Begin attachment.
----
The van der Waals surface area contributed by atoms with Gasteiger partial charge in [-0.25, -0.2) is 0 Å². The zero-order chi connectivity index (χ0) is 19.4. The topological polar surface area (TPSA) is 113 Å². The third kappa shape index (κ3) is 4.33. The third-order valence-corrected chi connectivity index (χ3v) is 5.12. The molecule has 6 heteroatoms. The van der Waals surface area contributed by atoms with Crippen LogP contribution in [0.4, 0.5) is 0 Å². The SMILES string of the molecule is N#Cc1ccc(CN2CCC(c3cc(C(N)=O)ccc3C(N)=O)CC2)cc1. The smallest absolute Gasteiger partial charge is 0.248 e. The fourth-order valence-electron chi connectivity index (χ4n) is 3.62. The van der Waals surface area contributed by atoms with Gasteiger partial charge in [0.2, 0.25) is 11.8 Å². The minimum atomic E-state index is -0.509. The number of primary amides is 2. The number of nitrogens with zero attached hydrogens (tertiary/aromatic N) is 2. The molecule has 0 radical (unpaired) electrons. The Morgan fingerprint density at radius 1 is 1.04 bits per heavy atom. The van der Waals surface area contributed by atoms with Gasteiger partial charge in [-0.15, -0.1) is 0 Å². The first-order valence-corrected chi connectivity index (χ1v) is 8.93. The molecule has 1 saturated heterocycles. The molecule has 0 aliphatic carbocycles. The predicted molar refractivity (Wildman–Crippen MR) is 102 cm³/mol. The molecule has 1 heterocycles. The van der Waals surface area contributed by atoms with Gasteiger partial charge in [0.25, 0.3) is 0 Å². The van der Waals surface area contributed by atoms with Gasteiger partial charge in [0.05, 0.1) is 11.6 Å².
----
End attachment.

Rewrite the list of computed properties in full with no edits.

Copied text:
The van der Waals surface area contributed by atoms with Gasteiger partial charge in [-0.25, -0.2) is 0 Å². The zero-order chi connectivity index (χ0) is 19.4. The topological polar surface area (TPSA) is 113 Å². The third kappa shape index (κ3) is 4.33. The third-order valence-corrected chi connectivity index (χ3v) is 5.12. The molecule has 6 heteroatoms. The van der Waals surface area contributed by atoms with Crippen LogP contribution in [0.4, 0.5) is 0 Å². The SMILES string of the molecule is N#Cc1ccc(CN2CCC(c3cc(C(N)=O)ccc3C(N)=O)CC2)cc1. The smallest absolute Gasteiger partial charge is 0.248 e. The fourth-order valence-electron chi connectivity index (χ4n) is 3.62. The van der Waals surface area contributed by atoms with Gasteiger partial charge in [0.2, 0.25) is 11.8 Å². The minimum atomic E-state index is -0.509. The number of primary amides is 2. The number of nitrogens with zero attached hydrogens (tertiary/aromatic N) is 2. The molecule has 0 radical (unpaired) electrons. The Morgan fingerprint density at radius 1 is 1.04 bits per heavy atom. The van der Waals surface area contributed by atoms with Gasteiger partial charge in [-0.15, -0.1) is 0 Å². The first-order valence-corrected chi connectivity index (χ1v) is 8.93. The molecule has 1 saturated heterocycles. The molecule has 0 aliphatic carbocycles. The predicted molar refractivity (Wildman–Crippen MR) is 102 cm³/mol. The molecule has 1 heterocycles. The van der Waals surface area contributed by atoms with Gasteiger partial charge in [0.25, 0.3) is 0 Å². The van der Waals surface area contributed by atoms with Gasteiger partial charge in [0.05, 0.1) is 11.6 Å².